Although the FTC report (and the Kennan report from which it quotes) refers to the targets of the Viceroy advertising campaign as "young smokers" and "starters," not as children, the broadcast implies that the campaign is aimed at children; for after quoting from the Kennan report as quoted by the FTC staff, Jacobson comments: "That's the strategy of the cigarette slicksters, the cigarette business which is insisting in public, `We are not selling cigarettes to children.' They're not slicksters, they're liars." Also, although the quotations in the broadcast are from the Kennan report rather than from any document written inside Brown Williamson, and this is clearly indicated in the FTC staff report, the broadcast implies that they are quotations from Brown Williamson. For example, Jacobson states that "an attempt should be made, says Viceroy" — and there follow quotations from the Kennan report without identification of the true source. This is misleading. True, the FTC staff report does state that Brown Williamson "adopted many of the ideas in" the Kennan report, and does not say which these were. But its quotations from Brown Williamson's "Viceroy Strategy" paper imply that they were the ideas of repressing any concerns about the health hazards of smoking and of attracting young smokers by an advertising campaign associating smoking with a "free and easy, hedonistic lifestyle"; there is no suggestion that Brown Williamson adopted Kennan's specific proposal, quoted by Jacobson, "to relate the cigarette to `pot', wine, beer, sex," or to "wearing a bra." Jacobson also deleted the qualification, "considering some legal constraints," and omitted mention of the fact that the Kennan report had been written six years before and that the advertising campaign which the FTC staff thought based in part on that report had been conducted five years before. The omission was misleading because the juxtaposition of the audio portion of the broadcast with current Viceroy advertising implied that Viceroy was continuing to employ the disreputable methods recommended by the Kennan report (though the connection between golf and a strategy of enticing children is obscure).
The fact that there are discrepancies between a libel and the government report on which it is based need not defeat the privilege of fair summary. Unless the report is published verbatim it is bound to convey a somewhat different impression from the original, no matter how carefully the publisher attempts to summarize or paraphrase or excerpt it fairly and accurately. An unfair summary in the present context is one that amplifies the libelous effect that publication of the government report verbatim would have on a reader who read it carefully — that carries a "greater sting," Tunney v. American Broadcasting Co., supra, 109 Ill.App.3d at 775, 65 Ill.Dec. at 298, 441 N.E.2d at 90. The FTC staff report conveys the following message: six years ago a market-research firm submitted to Brown Williamson a set of rather lurid proposals for enticing young people to smoke cigarettes and Brown Williamson adopted many of its ideas (though not necessarily the specific proposals quoted in the report) in an advertising campaign aimed at young smokers which it conducted the following year. The Jacobson broadcast conveys the following message: Brown Williamson currently is advertising cigarettes in a manner designed to entice children to smoke by associating smoking with drinking, sex, marijuana, and other illicit pleasures of youth. So at least a rational jury might interpret the source and the summary, and if it did it would be entitled to conclude that the summary carried a greater sting and was therefore unfair.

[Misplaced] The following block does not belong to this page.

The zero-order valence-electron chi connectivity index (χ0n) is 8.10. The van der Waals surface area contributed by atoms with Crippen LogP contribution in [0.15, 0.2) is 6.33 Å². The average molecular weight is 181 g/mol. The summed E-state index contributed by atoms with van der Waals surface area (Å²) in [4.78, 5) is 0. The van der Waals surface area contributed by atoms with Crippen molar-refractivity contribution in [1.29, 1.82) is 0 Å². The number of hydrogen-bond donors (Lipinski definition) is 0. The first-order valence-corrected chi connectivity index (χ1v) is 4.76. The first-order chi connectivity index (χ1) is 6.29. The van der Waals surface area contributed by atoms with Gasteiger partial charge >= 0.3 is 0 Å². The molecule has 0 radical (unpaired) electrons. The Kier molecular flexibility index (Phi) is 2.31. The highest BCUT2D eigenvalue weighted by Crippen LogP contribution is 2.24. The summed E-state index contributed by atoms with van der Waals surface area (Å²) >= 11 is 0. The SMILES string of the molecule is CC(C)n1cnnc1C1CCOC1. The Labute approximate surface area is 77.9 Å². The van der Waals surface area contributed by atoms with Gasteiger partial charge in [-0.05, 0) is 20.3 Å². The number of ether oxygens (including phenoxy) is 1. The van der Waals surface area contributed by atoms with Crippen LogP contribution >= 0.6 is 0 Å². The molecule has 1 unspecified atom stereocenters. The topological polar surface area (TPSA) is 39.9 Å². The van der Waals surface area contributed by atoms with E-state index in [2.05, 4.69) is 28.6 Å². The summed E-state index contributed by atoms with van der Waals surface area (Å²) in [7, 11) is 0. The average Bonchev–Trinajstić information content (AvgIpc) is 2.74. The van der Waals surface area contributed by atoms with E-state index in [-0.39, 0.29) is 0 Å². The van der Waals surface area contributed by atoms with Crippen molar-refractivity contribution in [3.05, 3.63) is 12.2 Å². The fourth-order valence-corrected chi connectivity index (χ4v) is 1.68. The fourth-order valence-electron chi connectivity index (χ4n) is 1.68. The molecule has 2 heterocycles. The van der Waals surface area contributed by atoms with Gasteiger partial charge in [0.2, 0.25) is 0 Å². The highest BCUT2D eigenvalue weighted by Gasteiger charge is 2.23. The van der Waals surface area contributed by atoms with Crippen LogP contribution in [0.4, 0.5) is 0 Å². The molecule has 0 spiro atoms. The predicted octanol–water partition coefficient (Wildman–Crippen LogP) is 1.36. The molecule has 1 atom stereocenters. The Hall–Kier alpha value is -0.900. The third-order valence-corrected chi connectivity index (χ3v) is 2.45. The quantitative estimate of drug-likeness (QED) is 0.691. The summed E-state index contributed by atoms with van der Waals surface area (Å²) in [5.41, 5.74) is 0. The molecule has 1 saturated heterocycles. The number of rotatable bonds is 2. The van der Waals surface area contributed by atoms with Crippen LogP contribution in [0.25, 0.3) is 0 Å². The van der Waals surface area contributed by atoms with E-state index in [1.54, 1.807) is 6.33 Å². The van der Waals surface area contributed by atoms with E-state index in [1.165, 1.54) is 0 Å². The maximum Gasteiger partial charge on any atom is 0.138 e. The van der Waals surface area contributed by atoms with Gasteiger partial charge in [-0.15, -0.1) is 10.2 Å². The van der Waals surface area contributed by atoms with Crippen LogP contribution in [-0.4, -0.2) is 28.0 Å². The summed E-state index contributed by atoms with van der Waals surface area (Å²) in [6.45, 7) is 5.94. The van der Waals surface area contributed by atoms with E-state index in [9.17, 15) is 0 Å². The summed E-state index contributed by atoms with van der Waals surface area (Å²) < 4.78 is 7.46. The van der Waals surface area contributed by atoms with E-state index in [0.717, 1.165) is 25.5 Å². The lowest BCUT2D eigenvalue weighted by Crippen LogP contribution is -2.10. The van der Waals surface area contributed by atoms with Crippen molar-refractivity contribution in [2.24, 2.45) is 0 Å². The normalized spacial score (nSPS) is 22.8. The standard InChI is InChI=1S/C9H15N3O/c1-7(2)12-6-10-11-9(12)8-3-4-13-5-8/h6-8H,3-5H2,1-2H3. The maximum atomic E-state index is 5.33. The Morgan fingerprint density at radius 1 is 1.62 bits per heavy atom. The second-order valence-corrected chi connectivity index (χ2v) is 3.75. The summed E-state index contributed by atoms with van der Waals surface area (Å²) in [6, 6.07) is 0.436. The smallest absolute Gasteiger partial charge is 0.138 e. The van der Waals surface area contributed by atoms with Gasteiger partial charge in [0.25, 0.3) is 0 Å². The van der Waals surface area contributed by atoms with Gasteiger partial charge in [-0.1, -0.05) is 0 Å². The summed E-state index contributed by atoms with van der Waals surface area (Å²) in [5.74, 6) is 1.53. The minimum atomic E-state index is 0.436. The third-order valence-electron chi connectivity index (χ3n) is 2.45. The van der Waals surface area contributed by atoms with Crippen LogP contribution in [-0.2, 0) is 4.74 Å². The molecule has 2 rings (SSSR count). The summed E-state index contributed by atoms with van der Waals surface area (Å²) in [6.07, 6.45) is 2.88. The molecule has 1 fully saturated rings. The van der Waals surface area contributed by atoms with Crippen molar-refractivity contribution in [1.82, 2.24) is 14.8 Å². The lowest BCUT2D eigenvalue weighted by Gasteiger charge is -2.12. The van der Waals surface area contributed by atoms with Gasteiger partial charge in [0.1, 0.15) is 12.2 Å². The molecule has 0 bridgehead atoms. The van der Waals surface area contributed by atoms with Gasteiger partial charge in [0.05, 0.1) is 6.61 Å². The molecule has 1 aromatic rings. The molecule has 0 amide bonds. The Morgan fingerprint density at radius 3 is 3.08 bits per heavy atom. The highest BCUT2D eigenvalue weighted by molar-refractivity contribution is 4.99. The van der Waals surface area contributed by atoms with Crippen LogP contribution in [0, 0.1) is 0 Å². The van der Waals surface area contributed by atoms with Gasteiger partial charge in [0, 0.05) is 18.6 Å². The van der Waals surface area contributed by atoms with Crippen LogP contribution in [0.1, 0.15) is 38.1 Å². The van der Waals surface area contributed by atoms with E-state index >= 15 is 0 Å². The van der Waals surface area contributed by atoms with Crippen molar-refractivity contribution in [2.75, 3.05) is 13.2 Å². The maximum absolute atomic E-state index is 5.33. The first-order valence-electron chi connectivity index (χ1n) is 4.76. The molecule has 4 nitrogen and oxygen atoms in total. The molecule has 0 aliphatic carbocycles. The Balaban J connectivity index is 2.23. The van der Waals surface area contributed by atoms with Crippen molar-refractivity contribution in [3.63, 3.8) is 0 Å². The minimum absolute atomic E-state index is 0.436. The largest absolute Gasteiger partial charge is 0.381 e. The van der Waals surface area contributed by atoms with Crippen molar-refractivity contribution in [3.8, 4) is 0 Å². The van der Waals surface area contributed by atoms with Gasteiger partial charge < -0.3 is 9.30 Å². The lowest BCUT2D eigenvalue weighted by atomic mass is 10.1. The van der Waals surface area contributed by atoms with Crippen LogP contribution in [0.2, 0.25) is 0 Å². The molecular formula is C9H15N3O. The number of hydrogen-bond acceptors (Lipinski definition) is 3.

Brown Williamson argues that even if the Jacobson broadcast fairly summarized the FTC staff report the defendants forfeited the privilege of fair summary because they knew that the staff report was false in a crucial particular — the assertion that Brown Williamson had adopted many of the ideas in the Kennan report. The defendants reply that the mere fact that Brown Williamson told their reporter that the assertion was false does not either make it false or mean they knew it was false. This is correct but we must assume for purposes of this appeal that Brown Williamson can prove that the defendants knew the assertion to be false. The question is whether this would save the defamation count if the jury found that the broadcast was a fair summary after all.